The endangered Leadbeater’s Possum (Gymnobelideus leadbeateri) is Victoria’s faunal emblem. Apart from two known exceptions, the small arboreal marsupial lives within wet eucalypt forests in Victoria’s Central Highlands, although early records suggest it was once more widely distributed.
These forests are dominated by mountain ash (Eucalyptus regnans), alpine ash (Eucalyptus delegatensis), and shining gum (Eucalyptus nitens) and are also highly productive sources of arguably Australia’s most valuable and marketable hardwood timbers variously retailed around the country as ‘Vic Ash’ or ‘Tas Oak’ (for the same species produced from Tasmanian forests).
This intersection between a high profile endangered species and a valuable timber industry has resulted in Leadbeater’s Possum becoming the central figure in the latest round of the environmental lobby’s 30-year campaign to shut-down Victoria’s native hardwood industry. This has also fuelled broader political campaigning against the environmental performance of the Baillieu State Government.
It is no accident that these campaigns have ramped-up following the 2010 State election. Unlike the previous decade under Labor, the LNP Coalition Government has expressed strong support for the state’s rural primary industries. However, to the green-left demographic and its associated environmental lobby, any support for continued natural resource use, even at low levels of production, is viewed as being contemptuous of endangered and threatened species. Accordingly, it has become clear that getting an environmental tick requires that governments actively work to end resource-use activities, such as native forest timber production.
Revealing insights from a recent biography by former Premier Steve Bracks suggests that this is essentially what Victoria’s previous Labor state governments were doing. In the decade under Bracks and then Brumby, small local native hardwood industries were (largely unnecessarily) closed or substantially down-sized in Victoria’s Otways, Wombat, Portland, Bendigo, Mid-Murray, and East Gippsland regions; mostly to facilitate new national parks. This has essentially concentrated the remaining native hardwood industry into central and eastern Victorian forests and, in concert with a series of recent mega-bushfires, has appreciably reduced the annually harvested forest area to its lowest level in a century.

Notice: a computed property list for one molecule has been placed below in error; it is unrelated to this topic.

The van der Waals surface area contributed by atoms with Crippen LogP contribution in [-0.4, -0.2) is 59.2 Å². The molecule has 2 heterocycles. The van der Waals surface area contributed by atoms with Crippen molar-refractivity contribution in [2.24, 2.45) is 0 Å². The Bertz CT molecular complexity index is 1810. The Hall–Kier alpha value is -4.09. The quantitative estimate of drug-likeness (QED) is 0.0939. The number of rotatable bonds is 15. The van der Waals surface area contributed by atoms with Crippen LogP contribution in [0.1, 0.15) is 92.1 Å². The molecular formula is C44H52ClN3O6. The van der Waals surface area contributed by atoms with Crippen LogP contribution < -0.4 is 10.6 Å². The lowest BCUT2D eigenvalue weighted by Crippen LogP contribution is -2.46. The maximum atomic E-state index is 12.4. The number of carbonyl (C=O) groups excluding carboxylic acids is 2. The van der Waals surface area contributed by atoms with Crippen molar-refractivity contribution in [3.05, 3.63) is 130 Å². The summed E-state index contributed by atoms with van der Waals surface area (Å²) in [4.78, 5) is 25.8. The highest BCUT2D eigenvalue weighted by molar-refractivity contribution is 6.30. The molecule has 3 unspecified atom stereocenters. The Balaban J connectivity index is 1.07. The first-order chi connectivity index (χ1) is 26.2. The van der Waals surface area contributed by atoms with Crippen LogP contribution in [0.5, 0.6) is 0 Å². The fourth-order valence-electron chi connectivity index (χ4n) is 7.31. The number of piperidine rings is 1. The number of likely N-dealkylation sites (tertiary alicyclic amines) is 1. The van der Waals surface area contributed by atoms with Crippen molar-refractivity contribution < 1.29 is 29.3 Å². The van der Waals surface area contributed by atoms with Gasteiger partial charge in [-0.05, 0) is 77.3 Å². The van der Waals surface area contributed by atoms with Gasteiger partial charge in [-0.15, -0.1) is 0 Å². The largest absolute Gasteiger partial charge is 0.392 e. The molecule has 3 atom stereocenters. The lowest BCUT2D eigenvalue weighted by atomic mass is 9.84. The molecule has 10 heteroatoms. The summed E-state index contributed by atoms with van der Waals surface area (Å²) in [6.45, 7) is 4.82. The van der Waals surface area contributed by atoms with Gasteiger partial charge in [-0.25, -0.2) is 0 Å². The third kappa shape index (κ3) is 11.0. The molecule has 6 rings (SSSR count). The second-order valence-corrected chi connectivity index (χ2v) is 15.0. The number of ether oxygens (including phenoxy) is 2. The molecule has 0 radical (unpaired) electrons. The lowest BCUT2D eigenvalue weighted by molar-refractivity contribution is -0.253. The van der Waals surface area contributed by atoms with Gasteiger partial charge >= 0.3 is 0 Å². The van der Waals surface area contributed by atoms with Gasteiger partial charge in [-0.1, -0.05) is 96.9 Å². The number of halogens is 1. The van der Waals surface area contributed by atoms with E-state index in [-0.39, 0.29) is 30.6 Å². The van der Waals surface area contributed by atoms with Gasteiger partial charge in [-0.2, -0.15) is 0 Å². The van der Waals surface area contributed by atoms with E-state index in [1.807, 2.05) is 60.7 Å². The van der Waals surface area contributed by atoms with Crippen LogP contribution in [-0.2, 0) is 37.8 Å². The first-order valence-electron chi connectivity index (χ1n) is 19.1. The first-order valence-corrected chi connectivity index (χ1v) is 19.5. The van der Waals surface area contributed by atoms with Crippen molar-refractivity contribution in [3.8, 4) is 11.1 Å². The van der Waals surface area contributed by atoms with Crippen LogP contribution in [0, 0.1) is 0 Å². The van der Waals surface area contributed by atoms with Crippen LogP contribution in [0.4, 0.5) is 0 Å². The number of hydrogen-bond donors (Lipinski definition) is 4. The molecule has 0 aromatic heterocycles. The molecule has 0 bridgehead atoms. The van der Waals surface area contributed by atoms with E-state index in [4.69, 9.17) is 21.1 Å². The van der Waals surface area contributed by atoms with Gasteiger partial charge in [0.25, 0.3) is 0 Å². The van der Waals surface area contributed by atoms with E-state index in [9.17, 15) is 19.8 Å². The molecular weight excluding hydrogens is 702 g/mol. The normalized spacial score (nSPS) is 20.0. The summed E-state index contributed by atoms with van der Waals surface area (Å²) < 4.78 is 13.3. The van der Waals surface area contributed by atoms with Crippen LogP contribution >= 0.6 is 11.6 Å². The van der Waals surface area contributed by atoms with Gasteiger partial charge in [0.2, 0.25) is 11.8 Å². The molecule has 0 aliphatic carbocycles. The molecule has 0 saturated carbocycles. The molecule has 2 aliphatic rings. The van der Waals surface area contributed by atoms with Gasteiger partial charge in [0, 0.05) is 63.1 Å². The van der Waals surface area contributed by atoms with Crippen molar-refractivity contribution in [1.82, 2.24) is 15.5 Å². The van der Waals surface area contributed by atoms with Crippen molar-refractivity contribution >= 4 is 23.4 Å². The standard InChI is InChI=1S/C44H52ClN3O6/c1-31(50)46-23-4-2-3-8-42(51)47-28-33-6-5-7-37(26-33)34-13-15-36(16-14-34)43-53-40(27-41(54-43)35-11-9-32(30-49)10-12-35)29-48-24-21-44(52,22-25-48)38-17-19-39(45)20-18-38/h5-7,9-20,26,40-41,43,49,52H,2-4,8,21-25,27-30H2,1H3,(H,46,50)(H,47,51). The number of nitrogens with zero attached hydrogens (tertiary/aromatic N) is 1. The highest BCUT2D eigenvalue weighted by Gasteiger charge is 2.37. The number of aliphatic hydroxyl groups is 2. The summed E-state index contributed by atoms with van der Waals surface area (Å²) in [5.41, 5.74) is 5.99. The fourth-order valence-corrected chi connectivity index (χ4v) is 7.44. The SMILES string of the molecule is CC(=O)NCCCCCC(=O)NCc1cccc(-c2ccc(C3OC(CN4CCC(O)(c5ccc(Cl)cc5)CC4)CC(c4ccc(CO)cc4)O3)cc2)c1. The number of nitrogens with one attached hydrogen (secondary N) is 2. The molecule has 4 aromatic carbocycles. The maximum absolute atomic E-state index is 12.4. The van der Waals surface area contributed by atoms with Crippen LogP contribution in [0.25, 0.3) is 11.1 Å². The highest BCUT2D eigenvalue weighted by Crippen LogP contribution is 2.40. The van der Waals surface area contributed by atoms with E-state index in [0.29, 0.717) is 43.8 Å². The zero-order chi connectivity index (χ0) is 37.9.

With only around 9% of Victoria’s State forests still being managed for long-term timber production, and the annually harvested area dropping to around 5,000 hectares (or around 0.0008 of the state’s public forest area), activist campaigns against the native hardwood industry could have been expected to decline. Instead they have intensified, particularly in Victoria’s Central Highlands, where large areas were severely burnt in 2009, thereby placing an additional focus on unburnt areas within the designated production forests where timber harvesting is continuing.
The environmental lobby groups specifically campaigning to “save” Leadbeater’s Possum includes The Wilderness Society, the Central Highlands Action Group, My Environment, and The Friends of Leadbeater’s Possum; with support from other groups such as Markets for Change, and The Last Stand who are campaigning more generally to end Australian native forest timber production. Meanwhile, the Australian Greens continue to provide political support for such an outcome.
Despite the efforts of these groups, the greatest publicity surrounding this issue in recent years has been generated by media-savvy ANU ecologist and Leadbeater’s Possum specialist Professor David Lindenmayer, whose high profile ensures that virtually his every public utterance finds its way into the ABC or the Fairfax press.
His most recent effort was sensationally reported in Melbourne’s The Age newspaper in mid-September 2012 under a screeching headline: “Making himself extinct: scientist quits over ‘absolute disgrace’ surrounding Leadbeater’s Possum”. In trademark style, Professor Lindenmayer, had very publicly resigned from a Victorian Government body overseeing the recovery of the possum following 2009’s Black Saturday bushfires.
With a long list of academic achievements, it is understandable that elements of the media have adopted Professor Lindenmayer as their go-to man for commentary on forestry issues. Unfortunately, they have ignored the reality that he is a conservation biologist, rather than a forest scientist fully conversant with the planning and management of forests for commercial timber production. Accordingly, the media’s thrall of his academic credibility has at times allowed misinformed or errant views about forest management to pass unchallenged into the conventional wisdom, whilst far more informed perspectives have been ignored.